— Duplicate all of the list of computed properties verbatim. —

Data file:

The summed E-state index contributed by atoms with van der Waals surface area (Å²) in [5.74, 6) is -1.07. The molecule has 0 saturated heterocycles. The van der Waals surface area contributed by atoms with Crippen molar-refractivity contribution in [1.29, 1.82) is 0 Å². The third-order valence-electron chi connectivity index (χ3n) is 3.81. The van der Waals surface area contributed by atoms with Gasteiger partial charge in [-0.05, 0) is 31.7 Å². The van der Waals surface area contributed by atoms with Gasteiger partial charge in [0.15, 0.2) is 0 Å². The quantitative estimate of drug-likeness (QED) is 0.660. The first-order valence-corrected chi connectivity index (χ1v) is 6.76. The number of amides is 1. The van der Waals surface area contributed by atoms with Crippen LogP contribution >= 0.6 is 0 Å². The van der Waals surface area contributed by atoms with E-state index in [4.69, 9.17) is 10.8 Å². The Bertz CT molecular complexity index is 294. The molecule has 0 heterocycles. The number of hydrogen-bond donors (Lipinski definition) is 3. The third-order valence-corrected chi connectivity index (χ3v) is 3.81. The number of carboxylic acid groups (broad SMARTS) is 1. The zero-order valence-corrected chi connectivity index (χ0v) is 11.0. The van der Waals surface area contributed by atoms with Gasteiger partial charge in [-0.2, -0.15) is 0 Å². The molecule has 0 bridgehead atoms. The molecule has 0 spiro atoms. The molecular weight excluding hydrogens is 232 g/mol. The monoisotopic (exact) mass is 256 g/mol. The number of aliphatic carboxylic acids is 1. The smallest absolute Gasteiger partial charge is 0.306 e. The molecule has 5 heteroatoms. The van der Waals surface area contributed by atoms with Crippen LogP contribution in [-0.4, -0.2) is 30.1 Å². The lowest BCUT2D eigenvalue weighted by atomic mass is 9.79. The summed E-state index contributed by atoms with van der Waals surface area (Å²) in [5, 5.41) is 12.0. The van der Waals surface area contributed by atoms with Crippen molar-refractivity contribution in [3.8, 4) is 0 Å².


The summed E-state index contributed by atoms with van der Waals surface area (Å²) in [5.74, 6) is -1.07. The molecule has 0 saturated heterocycles. The van der Waals surface area contributed by atoms with Crippen molar-refractivity contribution in [1.29, 1.82) is 0 Å². The third-order valence-electron chi connectivity index (χ3n) is 3.81. The van der Waals surface area contributed by atoms with Gasteiger partial charge in [-0.05, 0) is 31.7 Å². The van der Waals surface area contributed by atoms with Gasteiger partial charge in [0.15, 0.2) is 0 Å². The quantitative estimate of drug-likeness (QED) is 0.660. The first-order valence-corrected chi connectivity index (χ1v) is 6.76. The number of amides is 1. The van der Waals surface area contributed by atoms with Crippen LogP contribution >= 0.6 is 0 Å². The van der Waals surface area contributed by atoms with E-state index in [4.69, 9.17) is 10.8 Å². The Bertz CT molecular complexity index is 294. The molecule has 0 heterocycles. The number of hydrogen-bond donors (Lipinski definition) is 3. The third-order valence-corrected chi connectivity index (χ3v) is 3.81. The number of carboxylic acid groups (broad SMARTS) is 1. The zero-order valence-corrected chi connectivity index (χ0v) is 11.0. The van der Waals surface area contributed by atoms with Gasteiger partial charge in [-0.2, -0.15) is 0 Å². The molecule has 0 bridgehead atoms. The molecule has 0 spiro atoms. The molecular weight excluding hydrogens is 232 g/mol. The monoisotopic (exact) mass is 256 g/mol. The number of aliphatic carboxylic acids is 1. The smallest absolute Gasteiger partial charge is 0.306 e. The molecule has 5 heteroatoms. The van der Waals surface area contributed by atoms with Crippen LogP contribution in [-0.4, -0.2) is 30.1 Å². The lowest BCUT2D eigenvalue weighted by atomic mass is 9.79. The summed E-state index contributed by atoms with van der Waals surface area (Å²) in [5, 5.41) is 12.0. The van der Waals surface area contributed by atoms with Crippen molar-refractivity contribution in [3.8, 4) is 0 Å².